Charlie Munger Warns of Trouble Ahead for US Commercial Property Market

Charlie Munger Warns of Trouble Ahead for US Commercial Property Market

Charlie Munger, the 99-year-old investor and vice chairman of Berkshire Hathaway, has expressed concerns over the US commercial property market. In an interview with the Financial Times, Munger stated that US banks are filled with “bad loans” that will become vulnerable as property prices fall and “bad times come”. Munger acknowledged that the current situation is not as bad as it was in 2008, but warned that trouble can happen to banking just as it can happen in any other industry.

Munger’s warning comes at a time when US regulators have asked banks for their best offers for First Republic, the latest in a series of tumultuous events for midsized US banks. Following the failure of Silicon Valley Bank in March, attention has turned to First Republic as the weakest link in the American banking system. The bank’s shares fell 90% last month and further collapsed after the bank disclosed how dire its situation is.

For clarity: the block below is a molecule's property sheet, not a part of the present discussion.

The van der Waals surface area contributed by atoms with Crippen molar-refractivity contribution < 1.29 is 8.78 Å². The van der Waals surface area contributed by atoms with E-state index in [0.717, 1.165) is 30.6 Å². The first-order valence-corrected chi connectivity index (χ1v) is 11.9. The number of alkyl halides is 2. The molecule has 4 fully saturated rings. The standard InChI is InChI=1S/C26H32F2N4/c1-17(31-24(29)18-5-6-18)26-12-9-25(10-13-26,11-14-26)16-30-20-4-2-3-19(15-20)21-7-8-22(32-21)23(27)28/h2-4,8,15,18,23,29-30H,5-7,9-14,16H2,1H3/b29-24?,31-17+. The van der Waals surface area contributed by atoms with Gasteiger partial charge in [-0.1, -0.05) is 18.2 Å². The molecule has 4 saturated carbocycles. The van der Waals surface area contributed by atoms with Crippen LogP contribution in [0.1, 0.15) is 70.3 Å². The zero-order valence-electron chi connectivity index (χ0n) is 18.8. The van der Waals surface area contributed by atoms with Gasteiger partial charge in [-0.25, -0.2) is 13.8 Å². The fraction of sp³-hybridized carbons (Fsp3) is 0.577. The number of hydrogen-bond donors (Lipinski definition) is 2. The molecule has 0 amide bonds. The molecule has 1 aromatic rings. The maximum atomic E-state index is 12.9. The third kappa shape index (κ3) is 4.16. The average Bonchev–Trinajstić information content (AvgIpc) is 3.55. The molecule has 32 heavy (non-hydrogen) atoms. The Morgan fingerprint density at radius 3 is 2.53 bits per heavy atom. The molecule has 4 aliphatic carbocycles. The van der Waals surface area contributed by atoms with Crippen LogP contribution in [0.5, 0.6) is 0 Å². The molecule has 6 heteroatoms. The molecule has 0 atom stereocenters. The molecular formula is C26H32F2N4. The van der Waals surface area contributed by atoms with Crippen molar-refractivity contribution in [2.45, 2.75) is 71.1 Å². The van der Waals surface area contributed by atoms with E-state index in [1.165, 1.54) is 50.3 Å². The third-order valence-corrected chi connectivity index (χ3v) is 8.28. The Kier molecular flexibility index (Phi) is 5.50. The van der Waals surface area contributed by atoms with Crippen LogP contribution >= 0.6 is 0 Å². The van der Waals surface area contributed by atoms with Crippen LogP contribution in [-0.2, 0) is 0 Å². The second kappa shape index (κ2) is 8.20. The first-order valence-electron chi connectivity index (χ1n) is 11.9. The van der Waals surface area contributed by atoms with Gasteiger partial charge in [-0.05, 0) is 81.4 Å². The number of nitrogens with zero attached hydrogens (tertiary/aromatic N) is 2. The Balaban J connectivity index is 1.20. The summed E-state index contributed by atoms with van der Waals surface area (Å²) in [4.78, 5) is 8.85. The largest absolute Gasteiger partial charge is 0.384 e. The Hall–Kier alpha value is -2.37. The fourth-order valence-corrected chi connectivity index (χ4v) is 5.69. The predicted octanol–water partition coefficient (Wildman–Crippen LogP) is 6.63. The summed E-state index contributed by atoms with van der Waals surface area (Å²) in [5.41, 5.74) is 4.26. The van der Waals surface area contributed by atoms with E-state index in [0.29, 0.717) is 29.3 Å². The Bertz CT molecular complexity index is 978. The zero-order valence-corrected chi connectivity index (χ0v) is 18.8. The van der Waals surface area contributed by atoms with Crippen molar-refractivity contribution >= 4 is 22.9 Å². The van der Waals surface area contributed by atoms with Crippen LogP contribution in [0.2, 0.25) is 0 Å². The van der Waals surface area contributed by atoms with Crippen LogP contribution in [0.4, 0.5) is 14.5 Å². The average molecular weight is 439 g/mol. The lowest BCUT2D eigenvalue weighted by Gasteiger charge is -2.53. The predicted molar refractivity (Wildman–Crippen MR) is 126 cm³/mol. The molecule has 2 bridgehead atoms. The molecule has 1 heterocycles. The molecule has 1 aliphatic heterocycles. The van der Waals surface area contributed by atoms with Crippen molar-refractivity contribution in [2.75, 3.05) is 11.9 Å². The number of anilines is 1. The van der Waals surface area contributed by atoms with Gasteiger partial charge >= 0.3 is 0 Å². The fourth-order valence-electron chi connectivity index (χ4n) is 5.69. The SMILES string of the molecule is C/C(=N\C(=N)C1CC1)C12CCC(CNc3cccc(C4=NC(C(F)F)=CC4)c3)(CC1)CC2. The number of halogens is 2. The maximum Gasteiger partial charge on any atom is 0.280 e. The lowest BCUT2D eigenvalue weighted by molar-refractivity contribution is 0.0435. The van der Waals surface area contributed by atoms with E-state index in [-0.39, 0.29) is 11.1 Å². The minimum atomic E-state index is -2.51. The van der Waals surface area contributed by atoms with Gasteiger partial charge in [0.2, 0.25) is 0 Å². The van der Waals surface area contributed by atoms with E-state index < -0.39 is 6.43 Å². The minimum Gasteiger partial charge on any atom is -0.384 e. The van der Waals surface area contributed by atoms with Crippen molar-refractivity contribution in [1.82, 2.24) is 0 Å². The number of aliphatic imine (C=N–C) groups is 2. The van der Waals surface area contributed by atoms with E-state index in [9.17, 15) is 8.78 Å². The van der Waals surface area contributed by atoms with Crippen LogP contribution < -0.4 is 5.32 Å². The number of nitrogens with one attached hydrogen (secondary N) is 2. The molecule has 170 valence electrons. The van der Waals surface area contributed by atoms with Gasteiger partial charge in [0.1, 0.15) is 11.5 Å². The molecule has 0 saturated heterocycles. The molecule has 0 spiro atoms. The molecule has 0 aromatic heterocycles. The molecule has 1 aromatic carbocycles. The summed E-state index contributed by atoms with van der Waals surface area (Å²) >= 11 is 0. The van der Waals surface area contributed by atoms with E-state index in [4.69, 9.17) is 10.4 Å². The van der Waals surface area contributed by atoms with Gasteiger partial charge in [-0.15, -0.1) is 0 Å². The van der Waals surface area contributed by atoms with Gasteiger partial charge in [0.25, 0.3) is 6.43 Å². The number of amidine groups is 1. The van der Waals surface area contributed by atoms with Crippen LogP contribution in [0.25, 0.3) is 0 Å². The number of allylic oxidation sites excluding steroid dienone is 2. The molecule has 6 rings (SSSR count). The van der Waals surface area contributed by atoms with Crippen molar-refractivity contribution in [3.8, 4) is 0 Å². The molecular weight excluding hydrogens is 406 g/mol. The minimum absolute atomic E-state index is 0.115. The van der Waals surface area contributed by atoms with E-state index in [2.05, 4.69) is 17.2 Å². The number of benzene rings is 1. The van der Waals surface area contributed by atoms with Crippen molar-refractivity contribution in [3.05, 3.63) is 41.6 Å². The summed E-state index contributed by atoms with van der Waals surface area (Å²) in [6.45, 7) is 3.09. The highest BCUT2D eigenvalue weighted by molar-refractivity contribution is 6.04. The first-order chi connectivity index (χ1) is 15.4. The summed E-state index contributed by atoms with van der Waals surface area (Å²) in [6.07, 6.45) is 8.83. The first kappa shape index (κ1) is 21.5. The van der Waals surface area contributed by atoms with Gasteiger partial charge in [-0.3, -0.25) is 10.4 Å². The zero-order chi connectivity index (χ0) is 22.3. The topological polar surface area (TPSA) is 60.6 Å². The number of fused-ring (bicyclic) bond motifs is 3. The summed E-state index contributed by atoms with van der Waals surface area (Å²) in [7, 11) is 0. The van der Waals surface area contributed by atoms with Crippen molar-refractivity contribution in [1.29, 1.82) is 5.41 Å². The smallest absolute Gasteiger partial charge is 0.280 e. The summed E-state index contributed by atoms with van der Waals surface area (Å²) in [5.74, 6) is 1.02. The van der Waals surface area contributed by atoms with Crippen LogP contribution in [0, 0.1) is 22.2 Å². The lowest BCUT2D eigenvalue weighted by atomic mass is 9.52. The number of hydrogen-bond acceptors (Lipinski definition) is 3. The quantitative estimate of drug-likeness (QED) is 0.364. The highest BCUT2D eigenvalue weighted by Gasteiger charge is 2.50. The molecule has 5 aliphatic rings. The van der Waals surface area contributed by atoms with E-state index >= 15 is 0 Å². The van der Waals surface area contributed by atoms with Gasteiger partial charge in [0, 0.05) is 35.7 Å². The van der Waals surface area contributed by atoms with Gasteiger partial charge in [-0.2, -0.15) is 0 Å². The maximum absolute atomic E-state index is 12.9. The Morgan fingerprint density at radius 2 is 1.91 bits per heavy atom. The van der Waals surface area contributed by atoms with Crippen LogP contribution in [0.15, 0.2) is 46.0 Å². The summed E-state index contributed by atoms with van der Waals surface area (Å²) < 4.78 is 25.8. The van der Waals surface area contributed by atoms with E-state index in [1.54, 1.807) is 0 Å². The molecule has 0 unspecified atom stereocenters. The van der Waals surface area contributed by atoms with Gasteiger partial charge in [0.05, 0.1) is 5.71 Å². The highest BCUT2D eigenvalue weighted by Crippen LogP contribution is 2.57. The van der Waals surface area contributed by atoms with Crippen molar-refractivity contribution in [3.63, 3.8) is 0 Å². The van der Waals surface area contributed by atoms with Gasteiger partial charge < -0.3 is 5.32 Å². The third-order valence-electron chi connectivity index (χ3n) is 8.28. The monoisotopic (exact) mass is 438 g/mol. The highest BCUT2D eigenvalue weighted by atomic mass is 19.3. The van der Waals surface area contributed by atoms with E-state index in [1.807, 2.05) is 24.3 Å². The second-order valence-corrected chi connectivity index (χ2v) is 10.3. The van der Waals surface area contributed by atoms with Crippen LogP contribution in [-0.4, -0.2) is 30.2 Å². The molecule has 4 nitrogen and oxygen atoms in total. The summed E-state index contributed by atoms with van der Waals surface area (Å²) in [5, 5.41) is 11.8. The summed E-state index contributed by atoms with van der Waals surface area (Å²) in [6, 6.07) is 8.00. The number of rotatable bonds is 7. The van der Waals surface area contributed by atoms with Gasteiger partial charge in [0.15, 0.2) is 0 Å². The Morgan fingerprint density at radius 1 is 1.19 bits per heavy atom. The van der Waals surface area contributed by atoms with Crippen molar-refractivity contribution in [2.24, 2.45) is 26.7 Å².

Berkshire Hathaway, which Munger serves as vice chairman, has largely kept its distance from the crisis, despite its history of supporting American banks through times of turmoil. Munger suggested that Berkshire’s restraint is partially due to risks that could emerge from banks’ numerous commercial property loans. “A lot of real estate isn’t so good anymore,” Munger said. “We have a lot of troubled office buildings, a lot of troubled shopping centers, a lot of troubled other properties. There’s a lot of agony out there.”

In conclusion, Munger believes that the US commercial property market is facing trouble ahead due to banks being packed with bad loans. While the situation is not as bad as it was in 2008, Munger warns that bad times are ahead and that banking is vulnerable just like any other industry. Berkshire Hathaway has mostly remained on the fringes of the crisis despite its history of supporting American banks through times of turmoil. The risks that could emerge from banks’ numerous commercial property loans have kept the company at bay.

US

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